Fire of Conscience 火龍 (2010) – Hong Kong / China
Dante Lam succeeds in delivering a character driven action picture, but fall flats on film pacing and storytelling…
To be honest, it took me a few attempts and weeks, before the film was able to keep my undivided attention to get pass the 20 minute mark. It is rare that I encounter a film that bores more in the beginning. Still, once the film hits the quarter time interval, it begins to discern into a tad more interesting. There is really nothing wrong with the film on a technical level and probably a joy to endure with a decent sound system. However, the film fails by a dragging storying that moves toward routine and boredom than excitement. Still one must be impressed with the numerous smash-buckling action sequences by Chin Kar Lok, especially in the fabulously staged form of the restaurant scene which never fails on the brutality scale. Credit must also be given to Lam for trying to develop almost everyone of its film characters, but at the end of the day, it just seems too much. It is a rare case for Hong Kong action cinema where it is character driven and unfortunately it is also the biggest flaw in the film.
Leon Lai attempts to don a Aaron Kwok style career intervention, but fails to show enough emotions to cultivate what is a very complicated role. Unfortunately, Lai is no Kwok and his inability to shred off his wooden face effectively disables any heartfelt emotions from the audience. Contrastingly, Richie Ren shines in his role as the corrupt cop. Ren chews his scenes with a menacing confidence and in the end; he is far more human than the wooden figure of Leon. While not exactly award winning, but a nomination or some sort is not out of question. As usual Liu Kai Chi does a fine turn in yet another supporting cop role and the scene where he encounters Leon about his possible involvement of the prostitute death is a brain explosion of a joy to watch. The much loved Vivian Hsu makes a flower glass appearance and Michelle Yip adds some female testosterone to the proceedings.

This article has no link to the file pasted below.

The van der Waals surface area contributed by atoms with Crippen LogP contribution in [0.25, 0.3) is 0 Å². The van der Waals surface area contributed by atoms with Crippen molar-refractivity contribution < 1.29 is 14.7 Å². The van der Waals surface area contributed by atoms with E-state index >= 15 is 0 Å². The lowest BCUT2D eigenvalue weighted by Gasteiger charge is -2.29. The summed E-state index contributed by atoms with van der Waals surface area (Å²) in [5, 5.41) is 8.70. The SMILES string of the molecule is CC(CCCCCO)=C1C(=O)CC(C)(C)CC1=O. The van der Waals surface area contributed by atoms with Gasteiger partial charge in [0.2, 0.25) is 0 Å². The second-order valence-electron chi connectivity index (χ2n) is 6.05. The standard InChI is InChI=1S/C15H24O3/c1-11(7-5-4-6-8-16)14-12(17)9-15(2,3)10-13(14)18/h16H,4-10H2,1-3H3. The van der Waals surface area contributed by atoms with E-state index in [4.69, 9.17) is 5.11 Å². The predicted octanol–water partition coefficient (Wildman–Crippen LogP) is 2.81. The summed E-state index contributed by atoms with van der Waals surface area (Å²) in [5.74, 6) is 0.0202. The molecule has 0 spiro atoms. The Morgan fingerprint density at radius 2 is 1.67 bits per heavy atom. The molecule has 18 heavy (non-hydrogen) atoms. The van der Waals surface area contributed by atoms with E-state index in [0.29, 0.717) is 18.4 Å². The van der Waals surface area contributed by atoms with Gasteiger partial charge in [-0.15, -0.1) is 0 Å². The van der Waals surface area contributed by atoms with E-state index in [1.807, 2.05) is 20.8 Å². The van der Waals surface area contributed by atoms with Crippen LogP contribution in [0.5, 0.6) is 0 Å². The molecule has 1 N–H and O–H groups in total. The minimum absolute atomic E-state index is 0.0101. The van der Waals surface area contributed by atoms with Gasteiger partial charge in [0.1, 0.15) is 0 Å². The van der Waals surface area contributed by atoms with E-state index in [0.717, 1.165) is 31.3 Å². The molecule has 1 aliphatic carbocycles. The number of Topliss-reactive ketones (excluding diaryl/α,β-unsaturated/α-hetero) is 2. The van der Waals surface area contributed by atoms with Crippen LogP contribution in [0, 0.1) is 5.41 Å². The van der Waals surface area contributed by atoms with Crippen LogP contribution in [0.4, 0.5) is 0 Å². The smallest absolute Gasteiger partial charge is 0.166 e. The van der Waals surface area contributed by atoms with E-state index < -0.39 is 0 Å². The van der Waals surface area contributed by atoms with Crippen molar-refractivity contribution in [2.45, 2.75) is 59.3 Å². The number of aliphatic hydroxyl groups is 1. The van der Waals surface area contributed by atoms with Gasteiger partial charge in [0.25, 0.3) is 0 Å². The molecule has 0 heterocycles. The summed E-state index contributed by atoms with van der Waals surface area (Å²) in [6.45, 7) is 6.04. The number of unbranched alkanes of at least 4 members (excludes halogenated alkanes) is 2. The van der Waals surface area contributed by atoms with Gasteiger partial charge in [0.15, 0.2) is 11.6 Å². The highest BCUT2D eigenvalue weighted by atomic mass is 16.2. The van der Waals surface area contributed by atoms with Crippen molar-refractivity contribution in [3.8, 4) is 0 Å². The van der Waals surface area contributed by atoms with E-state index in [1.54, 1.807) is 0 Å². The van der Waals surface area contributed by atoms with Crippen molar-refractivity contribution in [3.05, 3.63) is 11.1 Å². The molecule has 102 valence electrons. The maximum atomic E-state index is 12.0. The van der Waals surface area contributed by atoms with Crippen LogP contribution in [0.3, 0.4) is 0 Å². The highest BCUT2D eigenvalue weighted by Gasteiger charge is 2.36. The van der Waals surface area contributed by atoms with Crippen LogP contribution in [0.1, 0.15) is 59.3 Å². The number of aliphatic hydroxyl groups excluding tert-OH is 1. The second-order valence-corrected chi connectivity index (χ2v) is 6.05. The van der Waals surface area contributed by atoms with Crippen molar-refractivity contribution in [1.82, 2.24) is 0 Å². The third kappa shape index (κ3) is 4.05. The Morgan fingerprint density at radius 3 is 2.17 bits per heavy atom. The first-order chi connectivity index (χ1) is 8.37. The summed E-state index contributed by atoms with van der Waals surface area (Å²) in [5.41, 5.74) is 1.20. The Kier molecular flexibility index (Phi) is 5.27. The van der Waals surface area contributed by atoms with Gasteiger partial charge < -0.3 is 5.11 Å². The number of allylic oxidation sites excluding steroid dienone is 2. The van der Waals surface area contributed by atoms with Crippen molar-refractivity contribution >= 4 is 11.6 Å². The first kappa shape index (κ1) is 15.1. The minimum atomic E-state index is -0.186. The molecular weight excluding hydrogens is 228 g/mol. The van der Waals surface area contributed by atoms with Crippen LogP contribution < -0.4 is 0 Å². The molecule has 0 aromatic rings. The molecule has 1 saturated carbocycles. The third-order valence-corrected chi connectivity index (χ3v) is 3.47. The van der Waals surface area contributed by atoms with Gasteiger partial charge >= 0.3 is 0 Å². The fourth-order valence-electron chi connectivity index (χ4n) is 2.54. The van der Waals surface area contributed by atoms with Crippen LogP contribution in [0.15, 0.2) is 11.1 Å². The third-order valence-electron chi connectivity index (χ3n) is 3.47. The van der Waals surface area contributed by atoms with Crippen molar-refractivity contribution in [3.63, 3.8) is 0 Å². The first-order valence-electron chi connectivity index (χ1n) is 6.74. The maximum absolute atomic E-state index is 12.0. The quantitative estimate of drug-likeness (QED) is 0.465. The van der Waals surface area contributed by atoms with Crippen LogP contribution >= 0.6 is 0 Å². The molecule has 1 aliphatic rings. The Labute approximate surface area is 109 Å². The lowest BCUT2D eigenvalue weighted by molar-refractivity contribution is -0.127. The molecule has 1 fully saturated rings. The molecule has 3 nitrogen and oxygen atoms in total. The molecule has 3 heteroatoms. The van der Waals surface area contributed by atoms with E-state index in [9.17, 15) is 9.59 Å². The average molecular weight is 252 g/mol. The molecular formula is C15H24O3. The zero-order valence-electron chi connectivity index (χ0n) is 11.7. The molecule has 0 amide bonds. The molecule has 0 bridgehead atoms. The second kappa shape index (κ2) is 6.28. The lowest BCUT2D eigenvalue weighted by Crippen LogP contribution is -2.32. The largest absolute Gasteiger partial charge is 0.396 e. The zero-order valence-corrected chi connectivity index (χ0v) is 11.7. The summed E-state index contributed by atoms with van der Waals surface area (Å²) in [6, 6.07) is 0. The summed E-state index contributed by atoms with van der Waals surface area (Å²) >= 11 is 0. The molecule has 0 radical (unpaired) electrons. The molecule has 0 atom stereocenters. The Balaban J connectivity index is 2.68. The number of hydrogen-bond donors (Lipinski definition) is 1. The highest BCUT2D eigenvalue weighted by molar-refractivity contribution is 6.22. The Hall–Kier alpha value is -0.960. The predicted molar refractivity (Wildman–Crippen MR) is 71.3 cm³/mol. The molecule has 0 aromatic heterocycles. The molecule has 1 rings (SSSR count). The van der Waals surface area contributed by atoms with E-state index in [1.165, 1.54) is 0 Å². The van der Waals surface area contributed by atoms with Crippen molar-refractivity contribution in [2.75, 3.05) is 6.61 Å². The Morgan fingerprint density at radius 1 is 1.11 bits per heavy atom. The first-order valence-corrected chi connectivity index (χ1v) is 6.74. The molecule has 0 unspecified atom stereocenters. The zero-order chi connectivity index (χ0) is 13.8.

All in all, Fire of Conscience is a fine example when a film works well on a technical level, beautiful to look at and even wonderful to watch, but falls to the ground when it comes to uneven pacing and slow storytelling. It is a shame as Dante Lam’s Beast Stalker looks like a return to form and while Fire of Conscience isn’t a bad film by all means, with the cast and crew on hand, one just expected a little more. A distant film that entertains in parts…(Neo 2010)
I rate it 6.5/10